Wednesday, 6 March 2013

Grilled Seabass and Salad - Wednesday March 6th 2013

Healthy dinner today, a quick visit to Makro for some dishwasher tablets on special offer turned into a much larger spending spree, with cans of olive oil, lots of continental butter for baking, and these lovely Greek farmed seabass for a special treat.  For some reason, they weren't offering a scale and gutting service today, so I brought the fish home in their entirety and cleaned them here.

They are a pretty fish, the sea bass, with quite small scales that nevertheless will attach themselves to your hair, your clothes, your knives, your boards.... I scaled them in a plastic bag, as recommended on Masterchef by Monica Galetti, but they still bounced out at me.

Still, once scaled and gutted, a quick rinse and pat dry, a coating of olive oil and a dusting of sea salt, and they grilled up a treat. No point in messing about with them, I want to taste this delicious fish not the accompaniments, so just a lemony dressing on the salad and some buttery new potatoes.

Tuesday, 5 March 2013

Avocado Salsa and some left over chili..Monday March 4th 2013

Leftovers are lovely, but they often need perking up.

The perfect addition to the chili from yesterday is a bowl of avocado salsa, fresh and lively. Good to remind myself that spring is on the way too.  I was pleased with some ripen at home avocados I bought at Morrisons last week, they have sat in the bowl with the bananas and are now perfectly ripe. Cheap too, only £1 for four of them.

I am not a fan of smooth guacamole. OK as a dip I suppose, but to be honest I find it gloopy and slimey sometimes. A rough salsa that keeps everything in fat chunks is more to my taste.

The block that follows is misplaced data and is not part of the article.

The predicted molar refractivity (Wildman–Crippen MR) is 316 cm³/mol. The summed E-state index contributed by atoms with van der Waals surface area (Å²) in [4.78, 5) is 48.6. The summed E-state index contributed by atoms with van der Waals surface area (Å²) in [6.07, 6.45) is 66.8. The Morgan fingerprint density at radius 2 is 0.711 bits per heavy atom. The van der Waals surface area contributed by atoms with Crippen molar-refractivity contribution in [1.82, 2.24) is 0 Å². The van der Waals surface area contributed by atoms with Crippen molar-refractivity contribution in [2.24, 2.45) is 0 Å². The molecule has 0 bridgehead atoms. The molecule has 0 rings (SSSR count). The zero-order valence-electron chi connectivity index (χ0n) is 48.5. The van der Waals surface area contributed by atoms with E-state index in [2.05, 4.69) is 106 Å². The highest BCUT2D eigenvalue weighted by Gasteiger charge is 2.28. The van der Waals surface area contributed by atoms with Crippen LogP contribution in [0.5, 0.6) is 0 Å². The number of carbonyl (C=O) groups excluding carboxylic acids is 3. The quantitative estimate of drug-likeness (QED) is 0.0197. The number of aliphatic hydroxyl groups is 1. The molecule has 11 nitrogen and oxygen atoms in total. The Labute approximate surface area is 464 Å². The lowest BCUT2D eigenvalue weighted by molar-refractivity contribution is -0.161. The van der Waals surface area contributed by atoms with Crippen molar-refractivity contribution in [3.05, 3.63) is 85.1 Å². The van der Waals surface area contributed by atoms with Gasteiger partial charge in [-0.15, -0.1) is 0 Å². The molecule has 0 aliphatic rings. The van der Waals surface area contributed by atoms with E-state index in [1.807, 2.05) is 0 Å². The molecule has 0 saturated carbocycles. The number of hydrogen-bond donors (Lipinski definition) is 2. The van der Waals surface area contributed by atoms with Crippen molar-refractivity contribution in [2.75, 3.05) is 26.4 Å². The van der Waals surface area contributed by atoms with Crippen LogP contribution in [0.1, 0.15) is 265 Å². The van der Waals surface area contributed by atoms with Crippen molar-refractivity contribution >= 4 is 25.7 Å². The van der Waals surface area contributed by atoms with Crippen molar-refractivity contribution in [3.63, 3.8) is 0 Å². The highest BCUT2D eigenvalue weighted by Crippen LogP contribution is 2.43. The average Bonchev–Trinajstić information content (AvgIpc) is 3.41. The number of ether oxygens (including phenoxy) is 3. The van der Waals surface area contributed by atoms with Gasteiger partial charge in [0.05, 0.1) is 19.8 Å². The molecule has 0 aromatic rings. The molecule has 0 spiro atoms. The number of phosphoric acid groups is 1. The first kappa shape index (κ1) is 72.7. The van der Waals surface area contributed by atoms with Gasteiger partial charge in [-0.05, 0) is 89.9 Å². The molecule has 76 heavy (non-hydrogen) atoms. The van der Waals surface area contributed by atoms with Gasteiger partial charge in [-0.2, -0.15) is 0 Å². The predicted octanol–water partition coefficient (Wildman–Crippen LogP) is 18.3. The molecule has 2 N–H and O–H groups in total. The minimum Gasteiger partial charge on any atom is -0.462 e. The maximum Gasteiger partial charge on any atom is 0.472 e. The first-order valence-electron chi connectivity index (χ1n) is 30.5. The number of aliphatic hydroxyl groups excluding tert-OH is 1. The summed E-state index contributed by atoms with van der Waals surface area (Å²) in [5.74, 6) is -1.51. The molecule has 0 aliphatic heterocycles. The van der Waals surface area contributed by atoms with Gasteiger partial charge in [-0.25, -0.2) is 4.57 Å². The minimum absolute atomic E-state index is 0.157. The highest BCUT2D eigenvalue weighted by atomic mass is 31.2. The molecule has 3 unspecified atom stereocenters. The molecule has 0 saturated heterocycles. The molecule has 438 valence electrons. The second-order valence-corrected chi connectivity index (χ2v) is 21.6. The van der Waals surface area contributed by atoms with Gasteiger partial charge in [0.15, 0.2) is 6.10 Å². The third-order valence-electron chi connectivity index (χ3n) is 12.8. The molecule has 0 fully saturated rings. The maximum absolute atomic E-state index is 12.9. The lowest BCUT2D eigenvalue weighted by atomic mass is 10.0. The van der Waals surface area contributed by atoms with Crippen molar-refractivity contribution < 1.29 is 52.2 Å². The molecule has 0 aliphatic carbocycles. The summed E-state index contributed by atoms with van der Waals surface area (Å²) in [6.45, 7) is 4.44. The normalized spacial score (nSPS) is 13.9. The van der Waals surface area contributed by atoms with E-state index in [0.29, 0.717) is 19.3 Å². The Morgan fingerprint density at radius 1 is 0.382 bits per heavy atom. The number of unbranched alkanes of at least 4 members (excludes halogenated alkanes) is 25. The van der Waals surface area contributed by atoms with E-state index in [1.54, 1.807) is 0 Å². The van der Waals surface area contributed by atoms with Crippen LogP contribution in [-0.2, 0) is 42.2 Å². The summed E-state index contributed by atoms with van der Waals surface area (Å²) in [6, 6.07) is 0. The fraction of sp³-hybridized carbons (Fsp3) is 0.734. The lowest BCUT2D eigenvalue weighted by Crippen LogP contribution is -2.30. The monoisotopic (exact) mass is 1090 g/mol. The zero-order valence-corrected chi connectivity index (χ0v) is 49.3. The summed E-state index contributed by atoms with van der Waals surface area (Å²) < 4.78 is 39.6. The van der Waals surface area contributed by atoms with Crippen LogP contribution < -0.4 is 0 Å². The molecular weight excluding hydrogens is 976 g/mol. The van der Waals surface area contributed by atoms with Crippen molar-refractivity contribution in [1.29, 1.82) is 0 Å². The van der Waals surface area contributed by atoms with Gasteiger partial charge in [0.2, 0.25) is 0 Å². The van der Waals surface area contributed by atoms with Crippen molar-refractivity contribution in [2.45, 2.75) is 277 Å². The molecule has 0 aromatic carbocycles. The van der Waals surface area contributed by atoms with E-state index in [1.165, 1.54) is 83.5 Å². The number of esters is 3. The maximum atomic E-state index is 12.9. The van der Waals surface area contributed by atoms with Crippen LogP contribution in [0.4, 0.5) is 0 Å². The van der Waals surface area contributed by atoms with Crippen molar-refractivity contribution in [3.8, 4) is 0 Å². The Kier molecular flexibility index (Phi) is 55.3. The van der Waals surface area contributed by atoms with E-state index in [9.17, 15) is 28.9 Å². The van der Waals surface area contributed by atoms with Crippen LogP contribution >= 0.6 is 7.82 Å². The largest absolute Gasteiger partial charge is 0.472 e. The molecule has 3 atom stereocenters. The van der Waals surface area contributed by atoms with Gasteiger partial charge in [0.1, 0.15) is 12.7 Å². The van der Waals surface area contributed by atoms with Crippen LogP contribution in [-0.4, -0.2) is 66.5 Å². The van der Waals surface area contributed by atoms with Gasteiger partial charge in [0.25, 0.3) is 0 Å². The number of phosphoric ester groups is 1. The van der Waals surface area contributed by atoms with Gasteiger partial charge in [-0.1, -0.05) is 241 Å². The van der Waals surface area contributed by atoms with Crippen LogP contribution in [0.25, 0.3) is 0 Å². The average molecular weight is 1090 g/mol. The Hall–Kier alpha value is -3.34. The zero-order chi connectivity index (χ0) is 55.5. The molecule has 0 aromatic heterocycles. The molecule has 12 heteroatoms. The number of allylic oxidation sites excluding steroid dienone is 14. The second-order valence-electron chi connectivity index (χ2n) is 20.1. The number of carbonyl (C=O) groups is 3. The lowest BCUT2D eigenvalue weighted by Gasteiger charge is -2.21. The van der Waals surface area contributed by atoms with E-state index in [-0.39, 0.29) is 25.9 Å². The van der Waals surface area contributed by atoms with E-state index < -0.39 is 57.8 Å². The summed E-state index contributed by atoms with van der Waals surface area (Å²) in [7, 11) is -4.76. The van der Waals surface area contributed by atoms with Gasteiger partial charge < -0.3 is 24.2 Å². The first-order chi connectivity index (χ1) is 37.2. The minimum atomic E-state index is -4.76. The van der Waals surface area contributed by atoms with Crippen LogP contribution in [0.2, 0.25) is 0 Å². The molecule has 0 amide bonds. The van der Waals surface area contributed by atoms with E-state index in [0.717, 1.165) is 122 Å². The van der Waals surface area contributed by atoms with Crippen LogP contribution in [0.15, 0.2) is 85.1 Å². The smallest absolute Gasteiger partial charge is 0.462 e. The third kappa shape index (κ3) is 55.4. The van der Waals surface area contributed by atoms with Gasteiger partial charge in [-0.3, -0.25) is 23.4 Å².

And it is so simple.  Just chopped up roughly with cherry plum tomatoes, red onions, a little garlic, roughly chopped coriander (lots of it) salt and plenty of lime juice (I added the zest in too, I hate wasting zest) , this salsa really set off the remains of the chili.  The remains of the sour cream I made yesterday with double cream and lime juice had set nicely in the fridge, and all told dinner was better than yesterday. 

Hurray for leftovers!

(apologies for photos... not one was actually in focus! and after it is all eaten it is toooo late! )

Monday, 4 March 2013

Chili con carne - student days! Sunday 3rd March 2013

Nothing wrong with a student classic, when you want to cook in advance and heat up.  Things like chili con carne are so much better for an overnight in the fridge and reheating, (and if you make a HUGE vat, you can grab a bowlful and zap it in the microwave when you get home at some ungodly hour with the munchies.. but I digress. )

The Spurs GoodLuckCharm came up to go to the match with Bob, and as I wasn't sure how much time he would have, I settled on this easy classic.  Served up with some double cream soured and thickened with lime juice, basmati rice and salad. Simple and yummy!

I am sure you all have your own chili con carne recipe?   Do you need another one? Shout if you do!